Julia Spicher Kasdorf is associate professor of English and women’s studies at Pennsylvania State University. She is the author of two previous poetry collections: Eve’s Striptease and Sleeping Preacher. Her poems have appeared in the New Yorker, Paris Review, and Poetry, as well as numerous anthologies, including the 2003 Pushcart collection. The recipient of a National Endowment for the Arts fellowship, Kasdorf is also the author of The Body and the Book: Writing from a Mennonite Life and Fixing Tradition: Joseph W. Yoder, Amish American.
Poetry in America offers extravagantly formed lyric and narrative poems that function like works of social realism for our times: hard times, wartime, divorce, times of downturn and dissipated resources. Where, in such times, can poetry emerge, the book asks—and answers—again and again. Largely set in rural places and small towns, these poems are politically committed but deeply sensuous, emotionally complex and compassionate. They take up the everyday in meaningful ways, and deliver it with blunt force, yet not without hope or bright humor.
“I admire Julia Kasdorf's poems for their alert eye, attentive mind, vigilant heart, all fused into a single, sometimes painfully aware, vision of the world. Bristling with narrative surfaces, angular emotional interiors, humorous sympathies, her poems move in careful zigzags, like a bat. Her politically astute voice knows, understands, and without sentimentality embraces a universe of ordinary lives and unsung places—celebrating women's work, or her daughter's rapt in-taking of all that is new to her, or the nature of ‘Poetry in America,’ or the existential texture of Mennonite life, or simply sun flashing on a spider’s thread, a blade of grass, / my own tanned skin. Plainspoken, both intimate and discreet, these poems take hold.”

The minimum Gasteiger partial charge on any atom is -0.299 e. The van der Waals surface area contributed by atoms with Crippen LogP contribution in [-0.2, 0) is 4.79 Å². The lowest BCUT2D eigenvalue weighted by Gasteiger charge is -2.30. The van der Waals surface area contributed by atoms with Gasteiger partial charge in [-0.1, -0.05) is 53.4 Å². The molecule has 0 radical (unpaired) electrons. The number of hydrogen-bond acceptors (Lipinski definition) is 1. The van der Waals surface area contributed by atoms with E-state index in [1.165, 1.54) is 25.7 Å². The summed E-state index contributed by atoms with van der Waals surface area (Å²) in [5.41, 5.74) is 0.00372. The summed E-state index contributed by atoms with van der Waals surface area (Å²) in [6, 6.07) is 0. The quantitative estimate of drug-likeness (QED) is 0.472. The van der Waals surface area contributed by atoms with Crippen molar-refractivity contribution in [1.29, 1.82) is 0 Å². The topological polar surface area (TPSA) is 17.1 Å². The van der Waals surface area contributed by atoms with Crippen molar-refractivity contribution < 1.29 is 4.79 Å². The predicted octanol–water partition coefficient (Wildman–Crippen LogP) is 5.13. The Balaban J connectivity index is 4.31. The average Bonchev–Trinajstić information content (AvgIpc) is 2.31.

“Poetry in America updates our aesthetic for a new millennium. Bursting with sagging night diapers, tattooed students with HIV, cardio kickboxing, instructions on how to open a clove of garlic, bleak poetry readings in megastores that somehow transcend their settings, and legions of everyday female heroes, Kasdorf shows us how our poetry has opened its doors over the past few decades to admit the visions and voices of all kinds of Americans and their poetic testimonies. This collection is inspiring and fearless.”
“Those who have the courage to delve into ‘Poetry in America’ will be richly rewarded by its beauty, depth and emotional resonance. The collection may be rooted in loss, but its poems offer readers the warmth and honesty of an intimate encounter.”—Voices of Central Pennsylvania
“Poetry may not be popular in America, but for its advocates, Kasdorf’s collection of poems will ensure continuing devotion.”—Women’s Review of Books